Into the fray

When I decided I was going to shoot a revolver all year and really put some energy into it, I had a few things I wanted to make sure I did. One of those is shoot some matches with a revolver. I had the opportunity to shoot a local match at Mountain Valley Shooter’s Association, and ran my latest gear set up for the match. An IWB holster and speedloader pouches with flaps are not the most competition friendly gear items, but the match allows me to test the gear while I am having to think about things other than how to draw the handgun or retrieve the reload. It just so happens MVSA was the host of the state IDPA championship last month too, so all of the stages that I shot were the same stages run in the state match and probably a little more technically difficult that normal.

I am not an avid competitive shooter, my schedule just doesn’t allow for it on a regular basis. This was the first match I had participated in that used the new IDPA rules. They seemed to work out okay, and some of the stages we shot were certainly complicated enough to push the limitations on the new cover rules and the use of fault lines. Having to shoot under a new set of rules required that I pay more attention to how I was moving and where I was moving too, which allowed less focus on the actual shooting or running the gun. That is a good thing, because it allowed for a more accurate representation of how well I can shoot and manipulate the gun.

Some of my key take aways from the match.

  1. If I am going to try and shoot matches more often, I need to match my equipment location when I carry to what is allowed in IDPA. I have been carrying my reloads on the support side of my body at the 10-10:30 position. IDPA only allows support side reloads to be carried behind the hip. Moving my reloads back caused some issues a time or two. If you watch the stage videos closely, you can see some of it.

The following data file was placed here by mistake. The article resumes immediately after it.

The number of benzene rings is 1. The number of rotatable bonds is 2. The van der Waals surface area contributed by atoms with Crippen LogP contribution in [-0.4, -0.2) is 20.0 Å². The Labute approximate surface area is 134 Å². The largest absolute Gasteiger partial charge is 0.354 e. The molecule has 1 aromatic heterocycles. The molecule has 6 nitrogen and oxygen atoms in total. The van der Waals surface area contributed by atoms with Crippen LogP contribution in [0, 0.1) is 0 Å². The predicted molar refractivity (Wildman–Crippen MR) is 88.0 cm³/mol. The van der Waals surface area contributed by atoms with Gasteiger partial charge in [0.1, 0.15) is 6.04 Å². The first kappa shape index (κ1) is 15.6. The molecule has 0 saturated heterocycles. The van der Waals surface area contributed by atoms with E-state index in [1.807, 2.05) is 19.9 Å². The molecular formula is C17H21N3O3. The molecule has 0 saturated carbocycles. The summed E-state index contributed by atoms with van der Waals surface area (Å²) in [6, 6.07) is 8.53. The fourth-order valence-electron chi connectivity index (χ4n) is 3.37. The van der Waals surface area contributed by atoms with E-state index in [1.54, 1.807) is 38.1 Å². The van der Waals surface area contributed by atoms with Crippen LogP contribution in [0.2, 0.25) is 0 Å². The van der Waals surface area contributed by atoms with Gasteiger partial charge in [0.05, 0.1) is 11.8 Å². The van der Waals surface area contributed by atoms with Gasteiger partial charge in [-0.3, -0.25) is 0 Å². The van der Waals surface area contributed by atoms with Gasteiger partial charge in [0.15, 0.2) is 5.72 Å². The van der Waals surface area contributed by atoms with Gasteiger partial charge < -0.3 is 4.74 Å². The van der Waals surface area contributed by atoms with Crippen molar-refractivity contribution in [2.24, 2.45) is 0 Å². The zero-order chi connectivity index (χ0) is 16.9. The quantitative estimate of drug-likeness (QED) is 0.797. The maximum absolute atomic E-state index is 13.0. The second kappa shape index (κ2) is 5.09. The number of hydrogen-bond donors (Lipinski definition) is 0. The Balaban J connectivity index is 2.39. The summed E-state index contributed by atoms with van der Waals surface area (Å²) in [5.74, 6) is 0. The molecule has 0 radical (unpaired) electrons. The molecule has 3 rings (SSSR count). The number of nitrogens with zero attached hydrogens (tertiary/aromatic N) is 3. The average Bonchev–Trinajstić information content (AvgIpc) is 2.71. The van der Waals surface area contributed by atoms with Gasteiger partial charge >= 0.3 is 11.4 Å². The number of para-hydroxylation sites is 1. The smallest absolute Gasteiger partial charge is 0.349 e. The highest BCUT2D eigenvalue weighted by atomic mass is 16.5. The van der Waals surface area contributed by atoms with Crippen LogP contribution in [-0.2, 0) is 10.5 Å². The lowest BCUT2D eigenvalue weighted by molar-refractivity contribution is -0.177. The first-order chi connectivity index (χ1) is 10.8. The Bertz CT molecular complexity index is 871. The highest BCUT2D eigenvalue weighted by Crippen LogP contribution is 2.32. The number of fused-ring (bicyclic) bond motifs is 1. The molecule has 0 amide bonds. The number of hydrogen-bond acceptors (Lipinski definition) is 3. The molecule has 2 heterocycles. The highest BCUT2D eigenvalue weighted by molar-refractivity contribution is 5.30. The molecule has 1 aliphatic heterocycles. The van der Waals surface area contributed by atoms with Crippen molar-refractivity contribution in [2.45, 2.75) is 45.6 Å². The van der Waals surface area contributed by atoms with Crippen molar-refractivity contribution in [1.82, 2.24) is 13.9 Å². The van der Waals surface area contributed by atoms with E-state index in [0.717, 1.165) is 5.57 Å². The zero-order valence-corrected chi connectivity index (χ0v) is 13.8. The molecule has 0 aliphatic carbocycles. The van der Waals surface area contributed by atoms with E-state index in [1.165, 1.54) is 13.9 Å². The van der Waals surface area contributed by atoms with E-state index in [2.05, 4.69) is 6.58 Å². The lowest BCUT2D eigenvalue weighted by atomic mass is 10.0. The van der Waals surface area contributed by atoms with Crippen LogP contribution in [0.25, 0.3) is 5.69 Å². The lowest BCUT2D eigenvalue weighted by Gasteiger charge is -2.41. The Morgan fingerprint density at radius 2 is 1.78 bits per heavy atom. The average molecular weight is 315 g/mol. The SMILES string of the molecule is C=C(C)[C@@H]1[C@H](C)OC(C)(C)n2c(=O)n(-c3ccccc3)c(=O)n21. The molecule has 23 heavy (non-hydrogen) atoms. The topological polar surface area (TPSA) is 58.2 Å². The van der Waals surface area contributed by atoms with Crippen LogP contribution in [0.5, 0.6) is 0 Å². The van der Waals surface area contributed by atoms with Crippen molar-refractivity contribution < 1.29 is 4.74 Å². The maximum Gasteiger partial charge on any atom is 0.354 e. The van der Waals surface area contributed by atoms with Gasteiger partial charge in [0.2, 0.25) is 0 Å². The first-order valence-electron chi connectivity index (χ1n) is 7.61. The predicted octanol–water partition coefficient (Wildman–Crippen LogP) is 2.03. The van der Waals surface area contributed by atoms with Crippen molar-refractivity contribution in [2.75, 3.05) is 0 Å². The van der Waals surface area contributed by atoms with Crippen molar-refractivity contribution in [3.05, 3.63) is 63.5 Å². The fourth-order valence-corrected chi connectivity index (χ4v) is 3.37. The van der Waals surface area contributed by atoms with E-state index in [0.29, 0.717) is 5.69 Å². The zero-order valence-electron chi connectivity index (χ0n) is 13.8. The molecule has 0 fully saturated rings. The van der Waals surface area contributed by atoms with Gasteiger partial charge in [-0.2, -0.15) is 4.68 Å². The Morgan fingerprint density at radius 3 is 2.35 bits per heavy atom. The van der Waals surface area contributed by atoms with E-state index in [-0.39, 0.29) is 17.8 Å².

2. I had fairly consistent issues with not pointing the gun directly down when completing the reload. Using a gravity loader, meaning there is nothing there to force the new rounds into the cylinder like on a Comp III, rounds were hanging up in the speedloader. I am going to have to make a very concious effort to adjust my reloads slightly and make sure I am getting correct positioning to reload the gun as fumble free as possible. It is a small change, but small changes can be hard to anchor because practice reps have to be very precise.
  3. My speed on precision targets needs to be better, and I think can be better, but my confidence level does not support pressing the trigger faster, while still maintaining a high level of accuracy. The long shots, or tight closer shots, were way too slow. Slower than they probably have to be.
  4. My movement from shooting position to shooting position was really slow. I need to be much more aggressive in my movement. Who knows how much time I waste moving from one position to the next. Of course, I have never been accused of having good agility either 😉
  5. Stage planning with a 6 round gun is very important, and being able to stay on plan is just as important. This translates to being able to remember what the plan is while shooting, and knowing what my individual limitations are so that I don’t overestimate my ability to address a specific shooting problem.
  6. Ammunition management is important with a revolver. On Stage 2, I completely miscalculated the required rounds and took two make up shots that I didn’t need to. Fortunately, this was just a weekend match and they didn’t mind that I dug a speed strip out of my pocket and loaded two rounds off it to finish the stage. Still cost be a monster amount of time though.

One thought on “Into the fray

  1. Based on the scores, you did very well, especially considering the inherent disadvantages of a revolver in IDPA. I recently shot an IDPA match after several years away from competitive shooting. Although my equipment is different than yours (CCP), many of my observations mirror yours:

    1) The IPDA-mandated locations for holster and reloads are tough to adjust to, if you’ve been carrying and dry firing from appendix. Normally, I like to position my holster at 1:30 o:clock with reloads about 11:00 O:Clock. That doesn’t work with IDPA. (Gabe White lists this as one reason he competes in USPSA – he can compete with his regular appendix IWB rig).

    2) My movement between shooting positions was incredibly show. I’ve started incorporating a lot more sprinting into my dry fire routine as a result.

    Additionally, I realized I need to shoot faster, and more accurately. I guess that’s a no-brainer. We’ll see how things go at the next match, which is a classifier.

    Stay dangerous.


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